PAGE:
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    Dr. Tom,

    Are there weight requirements for G scale stuff? I couldn't find any when I was building the car and I know that car is extremely light, that's why if you pop the roof off you'll see my not-yet-famous self-stick tire weights that I use in most of my cars to add weight.

    Also since we were on the topic last week, here's a video the Tracks Ahead people did of the real WRRy:
    http://www.youtube.com/watch?v=0abH_4EUhGU

    I may or may not be able to make it tomorrow night, it all depends how I feel. Last Monday just prior to leaving I started to feel like garbage, and then getting the typical signs of the flu. I still have the sore throat but at least all my other stuff went away.

    Tyler
  5. Doctor G

    Doctor G Active Member

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    Hl Tyler,

    I think there are weight recommendations for Large Scale but I am not familiar with them (yet). I have such broad curves, 10 foot radius ,20 foot diameter, which is very generous for Large Scale that I get no derailments except for twigs on the track or small rocks in the turnouts. So I have not really worried about car weight. I think the WRRY box car has plenty of heft and so far is doing well. I will modify it with "body mount" Kadee couplers which work really well in Large Scale as well as HO.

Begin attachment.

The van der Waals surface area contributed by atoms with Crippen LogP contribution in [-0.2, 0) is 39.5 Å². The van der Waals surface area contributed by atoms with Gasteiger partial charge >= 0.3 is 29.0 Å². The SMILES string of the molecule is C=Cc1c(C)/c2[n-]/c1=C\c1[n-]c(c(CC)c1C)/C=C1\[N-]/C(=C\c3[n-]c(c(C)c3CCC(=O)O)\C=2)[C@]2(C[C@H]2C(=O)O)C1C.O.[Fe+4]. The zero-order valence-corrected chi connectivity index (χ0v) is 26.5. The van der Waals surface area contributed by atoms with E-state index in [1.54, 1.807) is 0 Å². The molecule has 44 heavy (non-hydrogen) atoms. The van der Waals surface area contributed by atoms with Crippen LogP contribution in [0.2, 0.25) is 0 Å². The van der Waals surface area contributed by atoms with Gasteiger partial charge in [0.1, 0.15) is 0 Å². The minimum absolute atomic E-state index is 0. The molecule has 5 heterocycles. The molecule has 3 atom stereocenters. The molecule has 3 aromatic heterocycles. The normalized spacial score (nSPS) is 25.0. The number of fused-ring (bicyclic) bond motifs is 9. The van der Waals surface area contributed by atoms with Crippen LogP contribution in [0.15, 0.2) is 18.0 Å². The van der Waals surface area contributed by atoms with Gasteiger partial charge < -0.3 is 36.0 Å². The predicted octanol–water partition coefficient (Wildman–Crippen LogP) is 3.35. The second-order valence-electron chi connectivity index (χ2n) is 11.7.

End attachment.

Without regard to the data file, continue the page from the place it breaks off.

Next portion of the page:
I LOVE the video of the real WRRY. That has got to be Large Scale live steam modeling at its best!!!! I would love to go visit and ride that train!!! Road trip, maybe???

    I am thinking about a live steam Shay for the Little River RR in the future. They are really neat.

    Sorry about your illness I have had similar symptoms this week. I hope you get better soon.

    I cannot come to Choo Choo club this Monday because of an important Haiti meeting at the Church. Perhaps the next Monday.